OPEC members unable to agree on oil output

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Members of OPEC, the Organization of the Petroleum Exporting Countries, today fail to ratify a proposal by four Middle Eastern countries to boost the cartel’s output.

Saudi Arabia and three other states proposed earlier raising oil output by 1.5 million barrels a day, less than the amount OPEC itself said in a May report would be needed to meet higher demand.

However, delegates from other nations expressed opinions that the world market has enough oil, even with the loss of Libya’s 1.2 million to 1.5 million barrels a day of exports.

“The world remains well-supplied with oil, with ample spare capacity and adequate stock levels,” Mohammad Aliabadi, Iran’s acting petroleum minister said in his prepared opening statement as president of the OPEC session. Instead, he said, “excessive speculation in the futures markets increase volatility unrelated to fundamentals.”

“It was one of the worst meetings, we have ever had,” Saudi oil minister Ali al-Naimi later told reporters in Vienna, according to Bloomberg News. “We were unable to reach an agreement.”

Naimi stated that Saudi Arabia would continue to meet global demand. However, crude oil prices rose in New York and London nevertheless.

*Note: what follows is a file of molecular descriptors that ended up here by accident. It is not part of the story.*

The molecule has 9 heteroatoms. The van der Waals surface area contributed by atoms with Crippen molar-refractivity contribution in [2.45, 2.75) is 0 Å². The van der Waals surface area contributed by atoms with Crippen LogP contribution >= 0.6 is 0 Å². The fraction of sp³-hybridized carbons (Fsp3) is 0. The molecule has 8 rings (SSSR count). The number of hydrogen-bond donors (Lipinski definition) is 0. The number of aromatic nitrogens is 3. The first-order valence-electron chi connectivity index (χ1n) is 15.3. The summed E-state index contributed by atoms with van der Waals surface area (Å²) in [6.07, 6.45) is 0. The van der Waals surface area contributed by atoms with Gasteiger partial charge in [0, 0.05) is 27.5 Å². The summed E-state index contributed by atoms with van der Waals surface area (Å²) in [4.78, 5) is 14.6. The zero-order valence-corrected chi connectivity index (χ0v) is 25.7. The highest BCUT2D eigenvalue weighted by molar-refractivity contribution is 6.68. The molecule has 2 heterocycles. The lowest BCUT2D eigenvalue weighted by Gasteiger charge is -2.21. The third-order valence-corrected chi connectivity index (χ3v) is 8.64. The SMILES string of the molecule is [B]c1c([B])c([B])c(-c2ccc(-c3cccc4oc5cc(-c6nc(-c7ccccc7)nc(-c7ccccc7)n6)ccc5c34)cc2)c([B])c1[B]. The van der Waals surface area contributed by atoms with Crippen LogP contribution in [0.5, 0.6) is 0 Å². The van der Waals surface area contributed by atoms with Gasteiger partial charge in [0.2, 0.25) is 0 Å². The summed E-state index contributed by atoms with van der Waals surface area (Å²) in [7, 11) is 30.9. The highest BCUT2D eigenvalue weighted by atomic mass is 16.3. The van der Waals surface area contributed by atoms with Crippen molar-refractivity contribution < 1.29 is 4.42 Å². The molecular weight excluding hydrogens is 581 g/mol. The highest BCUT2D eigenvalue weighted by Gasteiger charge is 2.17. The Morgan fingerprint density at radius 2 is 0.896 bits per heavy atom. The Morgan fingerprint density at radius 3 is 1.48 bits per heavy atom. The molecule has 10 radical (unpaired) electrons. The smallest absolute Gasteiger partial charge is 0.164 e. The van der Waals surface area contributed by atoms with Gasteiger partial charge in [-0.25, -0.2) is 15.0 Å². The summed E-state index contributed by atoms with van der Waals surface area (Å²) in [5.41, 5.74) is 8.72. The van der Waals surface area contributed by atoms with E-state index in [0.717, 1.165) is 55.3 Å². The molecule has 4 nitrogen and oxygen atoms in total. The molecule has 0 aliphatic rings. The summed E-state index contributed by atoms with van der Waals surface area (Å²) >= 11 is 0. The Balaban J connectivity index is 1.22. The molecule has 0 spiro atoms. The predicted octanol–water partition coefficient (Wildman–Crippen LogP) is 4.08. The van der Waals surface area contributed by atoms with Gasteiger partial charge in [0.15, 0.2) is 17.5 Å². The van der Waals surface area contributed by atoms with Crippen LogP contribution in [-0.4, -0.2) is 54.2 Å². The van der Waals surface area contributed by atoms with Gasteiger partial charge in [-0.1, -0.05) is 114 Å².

The 12 members of OPEC, including Iraq, together produced 28.84 million barrels a day in May, according to trade publication Argus Global Markets, accounting for about 40 percent of the world’s oil. Only a few of the countries, most notably Saudi Arabia, have excess production capacity. Saudi Arabia can produce as much as an additional 3.5 million barrels a day, according to various estimates.

The International Energy Agency issued a statement underlining “with disappointment that OPEC members today were unable to agree on the need to make more oil available to the market.”

The IEA said “of course what really matters is actual supply, which should move in line with seasonally rising demand, and we urge key producers to respond accordingly. Ongoing supply interruptions, as well as the unstable state of global economy, call for a prompt surge in supply on a competitive basis that will allow refiners to boost throughputs and meet rising seasonal demand.”

The agency warned that if OPEC disappoints to respond that “a further tightening in the market and potential increases in prices risk undermining economic recovery, which is in the interests neither of producers or consumers.”

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